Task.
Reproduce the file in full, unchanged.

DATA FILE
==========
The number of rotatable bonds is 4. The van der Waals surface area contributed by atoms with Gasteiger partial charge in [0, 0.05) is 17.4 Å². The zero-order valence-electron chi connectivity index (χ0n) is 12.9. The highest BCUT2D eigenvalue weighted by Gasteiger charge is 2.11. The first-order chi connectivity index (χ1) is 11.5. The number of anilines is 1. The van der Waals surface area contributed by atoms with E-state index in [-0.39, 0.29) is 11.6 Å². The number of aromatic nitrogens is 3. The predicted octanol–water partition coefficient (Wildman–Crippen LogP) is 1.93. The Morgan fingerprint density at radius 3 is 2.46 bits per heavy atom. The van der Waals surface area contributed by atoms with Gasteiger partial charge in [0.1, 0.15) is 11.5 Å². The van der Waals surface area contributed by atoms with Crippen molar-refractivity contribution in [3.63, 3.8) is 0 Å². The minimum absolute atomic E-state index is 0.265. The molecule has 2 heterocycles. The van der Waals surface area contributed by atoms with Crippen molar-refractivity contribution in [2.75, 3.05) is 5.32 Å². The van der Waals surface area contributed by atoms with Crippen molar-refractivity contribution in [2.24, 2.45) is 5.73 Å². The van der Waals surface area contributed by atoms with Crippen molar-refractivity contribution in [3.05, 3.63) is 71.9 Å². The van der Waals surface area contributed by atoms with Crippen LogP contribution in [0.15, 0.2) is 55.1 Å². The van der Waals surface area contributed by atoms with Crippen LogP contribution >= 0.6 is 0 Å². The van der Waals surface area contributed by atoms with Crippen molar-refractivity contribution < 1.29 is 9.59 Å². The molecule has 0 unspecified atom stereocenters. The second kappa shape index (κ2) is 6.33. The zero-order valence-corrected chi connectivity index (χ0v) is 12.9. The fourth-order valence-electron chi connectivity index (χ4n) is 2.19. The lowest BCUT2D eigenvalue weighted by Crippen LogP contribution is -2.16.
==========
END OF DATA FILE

The number of rotatable bonds is 4. The van der Waals surface area contributed by atoms with Gasteiger partial charge in [0, 0.05) is 17.4 Å². The zero-order valence-electron chi connectivity index (χ0n) is 12.9. The highest BCUT2D eigenvalue weighted by Gasteiger charge is 2.11. The first-order chi connectivity index (χ1) is 11.5. The number of anilines is 1. The van der Waals surface area contributed by atoms with E-state index in [-0.39, 0.29) is 11.6 Å². The number of aromatic nitrogens is 3. The predicted octanol–water partition coefficient (Wildman–Crippen LogP) is 1.93. The Morgan fingerprint density at radius 3 is 2.46 bits per heavy atom. The van der Waals surface area contributed by atoms with Gasteiger partial charge in [0.1, 0.15) is 11.5 Å². The van der Waals surface area contributed by atoms with Crippen molar-refractivity contribution in [3.63, 3.8) is 0 Å². The minimum absolute atomic E-state index is 0.265. The molecule has 2 heterocycles. The van der Waals surface area contributed by atoms with Crippen molar-refractivity contribution in [2.75, 3.05) is 5.32 Å². The van der Waals surface area contributed by atoms with Crippen molar-refractivity contribution in [2.24, 2.45) is 5.73 Å². The van der Waals surface area contributed by atoms with Crippen molar-refractivity contribution in [3.05, 3.63) is 71.9 Å². The van der Waals surface area contributed by atoms with Crippen LogP contribution in [0.15, 0.2) is 55.1 Å². The van der Waals surface area contributed by atoms with Crippen LogP contribution >= 0.6 is 0 Å². The van der Waals surface area contributed by atoms with Crippen molar-refractivity contribution < 1.29 is 9.59 Å². The molecule has 0 unspecified atom stereocenters. The second kappa shape index (κ2) is 6.33. The zero-order valence-corrected chi connectivity index (χ0v) is 12.9. The fourth-order valence-electron chi connectivity index (χ4n) is 2.19. The lowest BCUT2D eigenvalue weighted by Crippen LogP contribution is -2.16.